The future may be too far away for some cryptocurrency investors. The collapse of a large part of digital currencies in recent days has cast doubt on many of those who prophesied a bright future in which they would be destined to replace traditional money and destroy the monopoly of central banks. The virtual disappearance of the moon, which suffered one of the worst fiascos in the industry, dropping from $20 billion to near zero in just a few days, left a trail of casualties and contagion for major cryptocurrencies: Bitcoin came down 17% in just five days, and Ethereum, second in of significance, 23% — both rebounded more than 10% this Friday in a highly volatile environment.
Why did they fall?
The trigger for the crisis was the loss of parity with the dollar stablecoin TerraUST. This stablecoin was linked to the US dollar through an algorithm that proved to be ineffective, which immediately set off a domino effect that brought Luna, the sister currency, to the forefront and infected many others through loss of confidence. Enrique Moris, a professional investor in the stock market and cryptocurrencies, thinks this is normal. “Panic spread and logically the whole market was infected. Bad comparison: if Facebook or Apple drops 99% tomorrow, the same thing will happen and people will reconsider their investments in other technologies. However, he believes that over time the market will make its own adjustments. “Just because it happened to Luna doesn’t mean it will happen to other cryptocurrencies. They sell bitcoin even though it has nothing to do with it,” he says.
Is this the beginning of the end of cryptocurrencies?
All together, cryptocurrencies are worth $1.2 trillion, according to CoinMarketCap, so despite the setback, they still have a capitalization equivalent to that of Amazon. In the case of bitcoin, it is now trading at almost $30,000, which is in line with summer 2021 levels, but the rate of decline is worrying. Thus, the so-called crypto crash of our days, although it leads to a loss of trust, does not mean its end. In fact, bitcoin fell 80% in 2018, which is much higher than it is now. Later, he was able to fully recover and set new heights. Its advocates are clinging to these precedents in the midst of a selling panic, although history should not repeat itself. Even if it manages to recover and return to highs in the future, many investors will lose along the way because, as economist John Maynard Keynes pointed out, “the market can stay irrational longer than you can stay solvent,” meaning there may be those who need to withdraw money before covering their expenses or because they consider excessive losses.
He thoroughly knows all sides of the coin.
In difficult times like the current one, one of the most recurring battle cries among small investors betting on cryptocurrencies is to hold, that is, weather the downpour without selling. Maurice argues that the Luna case teaches a lesson in this regard: “Keeping up to ten years the thesis that tomorrow you will make more money if you are patient does not work in the crypto world, because there are projects that can drop by 99%. % as it happened to the Moon. The lack of financial culture in some cases is the cause of large losses for small investors. “There are people who are new to the world of investment, and since the project is in the top ten, it is already taken for granted that it will be worth more tomorrow,” Maurice discovers.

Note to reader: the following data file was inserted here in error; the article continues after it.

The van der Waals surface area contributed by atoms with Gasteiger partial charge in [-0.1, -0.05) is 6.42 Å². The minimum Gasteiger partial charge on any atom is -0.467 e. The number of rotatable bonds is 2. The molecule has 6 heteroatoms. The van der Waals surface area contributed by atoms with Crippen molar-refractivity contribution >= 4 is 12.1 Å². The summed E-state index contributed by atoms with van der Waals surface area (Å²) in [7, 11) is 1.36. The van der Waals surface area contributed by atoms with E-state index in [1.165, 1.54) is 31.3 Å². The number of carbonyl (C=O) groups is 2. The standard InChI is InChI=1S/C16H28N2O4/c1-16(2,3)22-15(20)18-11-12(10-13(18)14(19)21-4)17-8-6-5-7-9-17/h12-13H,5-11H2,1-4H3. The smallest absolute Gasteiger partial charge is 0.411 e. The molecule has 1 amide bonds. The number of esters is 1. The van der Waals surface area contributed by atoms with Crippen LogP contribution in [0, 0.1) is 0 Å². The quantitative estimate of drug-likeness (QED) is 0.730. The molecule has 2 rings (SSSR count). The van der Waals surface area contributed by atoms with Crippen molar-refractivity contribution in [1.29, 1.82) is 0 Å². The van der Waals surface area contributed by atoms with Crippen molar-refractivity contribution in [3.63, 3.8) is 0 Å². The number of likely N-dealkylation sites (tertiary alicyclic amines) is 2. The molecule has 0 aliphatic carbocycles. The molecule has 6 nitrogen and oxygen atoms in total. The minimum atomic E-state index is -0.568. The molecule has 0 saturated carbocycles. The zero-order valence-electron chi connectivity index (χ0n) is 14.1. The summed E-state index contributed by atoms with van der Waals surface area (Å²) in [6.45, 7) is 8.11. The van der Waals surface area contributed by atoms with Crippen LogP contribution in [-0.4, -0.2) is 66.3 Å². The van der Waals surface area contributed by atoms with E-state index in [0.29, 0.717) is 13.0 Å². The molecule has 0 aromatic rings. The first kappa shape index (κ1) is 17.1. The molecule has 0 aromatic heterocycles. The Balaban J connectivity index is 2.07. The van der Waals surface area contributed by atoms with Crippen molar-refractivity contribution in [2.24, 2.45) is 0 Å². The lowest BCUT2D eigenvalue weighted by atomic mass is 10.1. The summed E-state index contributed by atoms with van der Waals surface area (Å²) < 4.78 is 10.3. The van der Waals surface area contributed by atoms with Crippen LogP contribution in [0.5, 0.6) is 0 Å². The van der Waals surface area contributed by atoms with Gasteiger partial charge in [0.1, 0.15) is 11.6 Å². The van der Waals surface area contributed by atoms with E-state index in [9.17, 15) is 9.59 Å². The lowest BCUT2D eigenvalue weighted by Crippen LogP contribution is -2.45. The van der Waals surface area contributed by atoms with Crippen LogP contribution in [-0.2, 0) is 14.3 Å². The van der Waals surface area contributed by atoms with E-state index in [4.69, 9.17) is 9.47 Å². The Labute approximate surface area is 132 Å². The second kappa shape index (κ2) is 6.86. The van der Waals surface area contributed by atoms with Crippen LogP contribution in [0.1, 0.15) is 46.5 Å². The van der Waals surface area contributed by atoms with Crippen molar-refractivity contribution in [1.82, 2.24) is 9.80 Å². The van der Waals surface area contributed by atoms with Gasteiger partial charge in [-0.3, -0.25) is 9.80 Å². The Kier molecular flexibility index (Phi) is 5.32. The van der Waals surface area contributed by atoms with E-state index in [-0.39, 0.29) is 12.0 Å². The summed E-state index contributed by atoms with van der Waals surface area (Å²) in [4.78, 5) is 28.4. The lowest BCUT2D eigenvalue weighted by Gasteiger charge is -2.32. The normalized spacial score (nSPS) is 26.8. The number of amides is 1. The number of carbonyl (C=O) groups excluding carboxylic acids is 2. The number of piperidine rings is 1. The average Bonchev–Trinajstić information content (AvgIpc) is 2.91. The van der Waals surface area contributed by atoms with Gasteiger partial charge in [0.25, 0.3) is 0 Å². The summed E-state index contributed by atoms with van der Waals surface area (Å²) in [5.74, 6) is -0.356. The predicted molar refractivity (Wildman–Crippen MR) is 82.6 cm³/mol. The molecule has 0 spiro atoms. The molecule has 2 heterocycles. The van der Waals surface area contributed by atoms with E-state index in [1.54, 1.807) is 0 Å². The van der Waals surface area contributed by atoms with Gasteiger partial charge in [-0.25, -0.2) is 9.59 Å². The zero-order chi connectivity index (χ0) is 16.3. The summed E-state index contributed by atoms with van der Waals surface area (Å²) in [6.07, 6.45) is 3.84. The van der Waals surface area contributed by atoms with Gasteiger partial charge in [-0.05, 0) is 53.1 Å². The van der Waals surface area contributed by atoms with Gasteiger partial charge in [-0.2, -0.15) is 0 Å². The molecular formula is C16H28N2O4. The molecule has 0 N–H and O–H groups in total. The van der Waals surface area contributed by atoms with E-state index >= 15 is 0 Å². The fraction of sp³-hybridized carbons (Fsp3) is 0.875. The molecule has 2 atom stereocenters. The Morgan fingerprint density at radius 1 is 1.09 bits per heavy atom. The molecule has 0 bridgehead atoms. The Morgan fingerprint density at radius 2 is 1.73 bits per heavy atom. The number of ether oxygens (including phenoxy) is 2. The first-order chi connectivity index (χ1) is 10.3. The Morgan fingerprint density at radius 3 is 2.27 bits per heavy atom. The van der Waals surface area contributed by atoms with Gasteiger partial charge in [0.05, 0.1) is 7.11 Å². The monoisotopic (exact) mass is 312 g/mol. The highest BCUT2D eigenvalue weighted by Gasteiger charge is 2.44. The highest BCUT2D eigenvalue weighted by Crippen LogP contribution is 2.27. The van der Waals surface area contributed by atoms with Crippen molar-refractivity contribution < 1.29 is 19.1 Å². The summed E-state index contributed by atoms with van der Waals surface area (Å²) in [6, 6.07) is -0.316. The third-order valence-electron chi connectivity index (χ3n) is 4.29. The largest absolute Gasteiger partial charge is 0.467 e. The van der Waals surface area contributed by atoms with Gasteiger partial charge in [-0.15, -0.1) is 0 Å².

Point correction or collapse?
The ups and downs of bitcoin and other cryptocurrencies are not new. Since its birth more than a decade ago, difficulties in determining its real value have caused strong fluctuations. In the beginning, strong revaluations helped support the legend that it was a relatively easy way to increase savings. But past gains do not guarantee future ones. In its current value, there are unconfirmed expectations about its future use and certain doses of what among small investors is called FOMO, an abbreviation in English of the fear of missing out, in this case a hypothetical juicy profit. The difference in opinion is enormous. Among the experts, there are those who believe that the only reason they are growing is because someone else is buying them, and others who see them as a store of value that is just emerging. When bitcoin peaked around $68,000 in November 2021, the latter seemed to be strengthening, but now the opposite is true.
What to do with those who lost?
Thousands of small investors who have entrusted their money to Luna or TerraUST have no way to get back what they have lost. Cryptocurrencies are now high-risk assets moving in something like the financial Wild West. And the messages of those who have seen what has been accumulated for months or years evaporate in a few days on networks such as Twitter or Reddit. The case can indeed stimulate a greater interest of the authorities in regulating its activities. US Treasury Secretary Janet Yellen made a request for this in recent hours. And the European Union is finalizing work on the regulation, which should be ready by the end of the year.
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